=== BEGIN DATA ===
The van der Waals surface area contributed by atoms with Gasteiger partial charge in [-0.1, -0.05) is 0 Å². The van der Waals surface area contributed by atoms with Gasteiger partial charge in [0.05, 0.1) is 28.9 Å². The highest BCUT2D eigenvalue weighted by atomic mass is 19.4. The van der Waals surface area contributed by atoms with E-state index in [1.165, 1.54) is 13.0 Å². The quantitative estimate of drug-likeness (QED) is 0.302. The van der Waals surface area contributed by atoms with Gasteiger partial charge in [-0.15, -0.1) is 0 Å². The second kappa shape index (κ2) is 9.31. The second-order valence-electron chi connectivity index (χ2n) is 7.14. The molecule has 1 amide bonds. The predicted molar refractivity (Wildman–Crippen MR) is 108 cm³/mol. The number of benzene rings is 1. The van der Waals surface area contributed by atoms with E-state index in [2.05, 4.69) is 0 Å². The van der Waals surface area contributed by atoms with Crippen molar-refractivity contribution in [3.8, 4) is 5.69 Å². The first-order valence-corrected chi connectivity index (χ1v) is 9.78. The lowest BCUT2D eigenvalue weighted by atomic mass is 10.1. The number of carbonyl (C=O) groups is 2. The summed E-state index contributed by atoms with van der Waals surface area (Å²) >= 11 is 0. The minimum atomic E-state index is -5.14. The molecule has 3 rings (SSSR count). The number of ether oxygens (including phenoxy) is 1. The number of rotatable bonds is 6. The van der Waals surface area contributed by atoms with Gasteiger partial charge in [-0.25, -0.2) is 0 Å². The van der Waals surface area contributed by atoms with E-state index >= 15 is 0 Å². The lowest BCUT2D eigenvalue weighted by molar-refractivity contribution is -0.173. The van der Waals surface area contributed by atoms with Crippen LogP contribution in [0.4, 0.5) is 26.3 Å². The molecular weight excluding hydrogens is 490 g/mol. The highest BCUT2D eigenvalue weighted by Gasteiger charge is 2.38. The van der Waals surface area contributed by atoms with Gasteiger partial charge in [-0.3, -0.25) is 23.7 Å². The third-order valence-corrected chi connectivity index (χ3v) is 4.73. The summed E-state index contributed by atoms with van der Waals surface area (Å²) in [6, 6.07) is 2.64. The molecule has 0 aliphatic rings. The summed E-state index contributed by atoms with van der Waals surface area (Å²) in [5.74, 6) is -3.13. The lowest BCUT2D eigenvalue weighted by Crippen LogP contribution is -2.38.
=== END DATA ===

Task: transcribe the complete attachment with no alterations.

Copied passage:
The van der Waals surface area contributed by atoms with Gasteiger partial charge in [-0.1, -0.05) is 0 Å². The van der Waals surface area contributed by atoms with Gasteiger partial charge in [0.05, 0.1) is 28.9 Å². The highest BCUT2D eigenvalue weighted by atomic mass is 19.4. The van der Waals surface area contributed by atoms with E-state index in [1.165, 1.54) is 13.0 Å². The quantitative estimate of drug-likeness (QED) is 0.302. The van der Waals surface area contributed by atoms with Gasteiger partial charge in [-0.15, -0.1) is 0 Å². The second kappa shape index (κ2) is 9.31. The second-order valence-electron chi connectivity index (χ2n) is 7.14. The molecule has 1 amide bonds. The predicted molar refractivity (Wildman–Crippen MR) is 108 cm³/mol. The number of benzene rings is 1. The van der Waals surface area contributed by atoms with E-state index in [2.05, 4.69) is 0 Å². The van der Waals surface area contributed by atoms with Crippen molar-refractivity contribution in [3.8, 4) is 5.69 Å². The first-order valence-corrected chi connectivity index (χ1v) is 9.78. The lowest BCUT2D eigenvalue weighted by atomic mass is 10.1. The number of carbonyl (C=O) groups is 2. The summed E-state index contributed by atoms with van der Waals surface area (Å²) >= 11 is 0. The minimum atomic E-state index is -5.14. The molecule has 3 rings (SSSR count). The number of ether oxygens (including phenoxy) is 1. The number of rotatable bonds is 6. The van der Waals surface area contributed by atoms with Gasteiger partial charge in [-0.25, -0.2) is 0 Å². The van der Waals surface area contributed by atoms with E-state index >= 15 is 0 Å². The lowest BCUT2D eigenvalue weighted by molar-refractivity contribution is -0.173. The van der Waals surface area contributed by atoms with Crippen LogP contribution in [0.4, 0.5) is 26.3 Å². The molecular weight excluding hydrogens is 490 g/mol. The highest BCUT2D eigenvalue weighted by Gasteiger charge is 2.38. The van der Waals surface area contributed by atoms with Gasteiger partial charge in [-0.3, -0.25) is 23.7 Å². The third-order valence-corrected chi connectivity index (χ3v) is 4.73. The summed E-state index contributed by atoms with van der Waals surface area (Å²) in [6, 6.07) is 2.64. The molecule has 0 aliphatic rings. The summed E-state index contributed by atoms with van der Waals surface area (Å²) in [5.74, 6) is -3.13. The lowest BCUT2D eigenvalue weighted by Crippen LogP contribution is -2.38.